Abuse strikes at the very core of a person’s identity. It is inter-personal betrayal in the most foundational level of relationships. Treachery that comes wrapped in the guise of what should be loving, safe relationships but are instead abusive, destroys a victim’s concept of having any meaning or significance in the world at all. It makes sense that being exploited by the people you should matter to twists and distorts the idea of mattering at all. Survivors not only struggle to understand the people and circumstances that surround them, but they struggle to understand their own selves, as well. When those closest to you don’t serve to protect your being, when even your own skin can’t protect the core of who you are, what can? Children growing up in loving, healthy environments never wonder if they matter to anyone – they know they do and inhale it with the air they breathe. But this is not so for those who have been damaged and shamed by abuse.
Diane Langberg, PhD often speaks of how we need to learn about the abstract through the concrete. She talks about how Jesus used ordinary things that even peasants would be familiar with – like water, bread, and wine – to teach us who he is and what he is like. We all needed Jesus to be a man – the concreteness of God “in the flesh” – to really be able to understand his heart. I think the same is true with the concept of “mattering” to anyone.
How can an individual understand that he or she matters to an invisible God if they’ve never known what it is like to matter to another human being? How can they understand that “being used by God” is not the same as being used by those who abused them? How can a person possibly understand what it means to have significance and meaning outside of a human relationship, if they’ve never known it inside one?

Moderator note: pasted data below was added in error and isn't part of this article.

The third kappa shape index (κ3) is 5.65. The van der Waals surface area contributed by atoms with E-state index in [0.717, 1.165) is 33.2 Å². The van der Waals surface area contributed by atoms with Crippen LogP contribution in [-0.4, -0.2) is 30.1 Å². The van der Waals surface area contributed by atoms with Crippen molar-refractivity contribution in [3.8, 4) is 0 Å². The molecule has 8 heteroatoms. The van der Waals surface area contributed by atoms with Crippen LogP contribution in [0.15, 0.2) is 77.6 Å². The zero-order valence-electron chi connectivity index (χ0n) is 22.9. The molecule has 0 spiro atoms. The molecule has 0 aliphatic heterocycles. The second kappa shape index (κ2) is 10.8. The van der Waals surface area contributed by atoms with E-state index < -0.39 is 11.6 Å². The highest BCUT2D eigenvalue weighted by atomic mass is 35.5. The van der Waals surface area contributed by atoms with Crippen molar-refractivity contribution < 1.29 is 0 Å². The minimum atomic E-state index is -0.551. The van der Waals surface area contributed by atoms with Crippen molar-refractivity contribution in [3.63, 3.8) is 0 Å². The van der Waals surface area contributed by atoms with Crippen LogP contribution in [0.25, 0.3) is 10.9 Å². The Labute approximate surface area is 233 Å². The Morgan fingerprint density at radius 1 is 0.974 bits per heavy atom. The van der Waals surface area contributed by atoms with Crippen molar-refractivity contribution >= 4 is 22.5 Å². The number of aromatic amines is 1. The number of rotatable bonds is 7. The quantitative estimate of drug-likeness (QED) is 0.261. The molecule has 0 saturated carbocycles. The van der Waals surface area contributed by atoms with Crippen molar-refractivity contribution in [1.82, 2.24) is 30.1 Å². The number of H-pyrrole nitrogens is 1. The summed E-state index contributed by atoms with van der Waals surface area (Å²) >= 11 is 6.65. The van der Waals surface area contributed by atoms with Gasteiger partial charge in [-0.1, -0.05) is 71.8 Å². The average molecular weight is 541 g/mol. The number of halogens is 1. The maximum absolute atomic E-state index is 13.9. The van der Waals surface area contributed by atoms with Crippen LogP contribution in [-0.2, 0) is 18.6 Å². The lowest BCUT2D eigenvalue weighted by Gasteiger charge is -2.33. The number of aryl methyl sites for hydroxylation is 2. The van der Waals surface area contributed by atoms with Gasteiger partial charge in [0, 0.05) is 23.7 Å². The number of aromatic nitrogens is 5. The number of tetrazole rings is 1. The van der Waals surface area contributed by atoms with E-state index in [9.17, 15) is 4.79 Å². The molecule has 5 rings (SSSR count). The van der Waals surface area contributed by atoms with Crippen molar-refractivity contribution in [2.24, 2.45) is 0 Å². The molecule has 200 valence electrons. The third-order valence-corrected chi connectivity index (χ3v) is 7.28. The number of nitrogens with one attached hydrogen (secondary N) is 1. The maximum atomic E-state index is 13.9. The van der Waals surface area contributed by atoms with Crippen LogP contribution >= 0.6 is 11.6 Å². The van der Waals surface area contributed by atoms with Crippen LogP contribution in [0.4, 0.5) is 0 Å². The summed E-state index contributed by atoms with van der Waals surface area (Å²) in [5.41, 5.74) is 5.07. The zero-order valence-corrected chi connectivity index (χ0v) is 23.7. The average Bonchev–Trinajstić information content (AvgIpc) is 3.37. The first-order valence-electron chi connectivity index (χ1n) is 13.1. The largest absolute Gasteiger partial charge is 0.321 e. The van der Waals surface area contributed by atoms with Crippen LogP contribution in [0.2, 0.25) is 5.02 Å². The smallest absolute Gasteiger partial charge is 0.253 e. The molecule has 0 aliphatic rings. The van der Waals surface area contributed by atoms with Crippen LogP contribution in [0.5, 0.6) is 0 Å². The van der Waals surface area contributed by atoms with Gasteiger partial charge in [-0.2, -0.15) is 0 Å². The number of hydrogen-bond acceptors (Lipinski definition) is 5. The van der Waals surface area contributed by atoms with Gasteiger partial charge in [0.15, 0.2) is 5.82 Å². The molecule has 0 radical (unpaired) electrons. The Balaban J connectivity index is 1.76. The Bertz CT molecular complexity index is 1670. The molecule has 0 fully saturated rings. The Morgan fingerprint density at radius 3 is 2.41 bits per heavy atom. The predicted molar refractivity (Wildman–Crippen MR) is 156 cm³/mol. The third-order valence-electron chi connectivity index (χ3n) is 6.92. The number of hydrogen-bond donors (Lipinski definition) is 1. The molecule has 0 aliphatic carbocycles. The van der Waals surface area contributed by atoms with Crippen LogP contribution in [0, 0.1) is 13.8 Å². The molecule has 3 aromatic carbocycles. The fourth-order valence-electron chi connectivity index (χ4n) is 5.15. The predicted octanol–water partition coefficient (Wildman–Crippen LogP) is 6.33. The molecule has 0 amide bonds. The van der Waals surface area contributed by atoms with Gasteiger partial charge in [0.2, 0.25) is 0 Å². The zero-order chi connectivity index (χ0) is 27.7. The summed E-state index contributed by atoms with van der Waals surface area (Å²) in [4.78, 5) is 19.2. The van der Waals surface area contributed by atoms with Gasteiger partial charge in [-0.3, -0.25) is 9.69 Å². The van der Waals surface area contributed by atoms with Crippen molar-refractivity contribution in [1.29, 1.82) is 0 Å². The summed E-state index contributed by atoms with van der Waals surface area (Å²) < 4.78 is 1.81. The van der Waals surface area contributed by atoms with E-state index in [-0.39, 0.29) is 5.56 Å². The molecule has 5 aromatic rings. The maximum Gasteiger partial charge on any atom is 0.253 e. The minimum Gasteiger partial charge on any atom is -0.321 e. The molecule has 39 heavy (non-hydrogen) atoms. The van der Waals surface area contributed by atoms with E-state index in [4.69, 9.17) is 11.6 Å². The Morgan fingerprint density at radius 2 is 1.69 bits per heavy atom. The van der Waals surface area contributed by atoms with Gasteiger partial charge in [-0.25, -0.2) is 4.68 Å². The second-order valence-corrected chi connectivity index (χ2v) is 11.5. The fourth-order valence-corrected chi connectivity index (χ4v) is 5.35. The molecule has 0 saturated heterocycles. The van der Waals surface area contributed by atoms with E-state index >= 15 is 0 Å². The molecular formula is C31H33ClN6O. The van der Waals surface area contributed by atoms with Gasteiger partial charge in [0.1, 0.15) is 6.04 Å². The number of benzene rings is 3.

You see, mattering to someone is how we can come to understand that we matter to God. We need the more tangible experience of mattering to someone “in the flesh” in order to understand that we even could matter to God. The question, “Do I matter?” can only be answered in the context of a relationship, and the conclusion, “yes, I matter,” can only be arrived at through the experience of a relationship where we are appreciated, valued, and treasured simply because of who we are.
Sometimes people ask, “How can I help you? What can I do for you?” when they learn about my struggle. It’s a hard question to answer because I don’t know if they mean really do something or if they don’t know what else to say. But If you really want to help a survivor of abuse, let them matter to you. See them, know them, love them for who they are. Let their flourishing be important enough to you to pursue. Don’t look at the abuse only but appreciate their strengths and their character. Learn of their creativity or depths of compassion. Care about what is important to them and what they’re hoping for. See past the damage and the work they need to do to become whole again, and delight in the complex, multi-faceted human being they were created to be. Let them really matter to you so that they can taste and see the goodness and care of the One to whom they matter the most. Answer their question, “Do I matter?” with, “Yes! You matter a great deal to me,” for I have a sneaking suspicion that coming to believe that we might matter to someone is the gateway for believing that we might be loved. And that, beloved church, is what survivors need to know the most.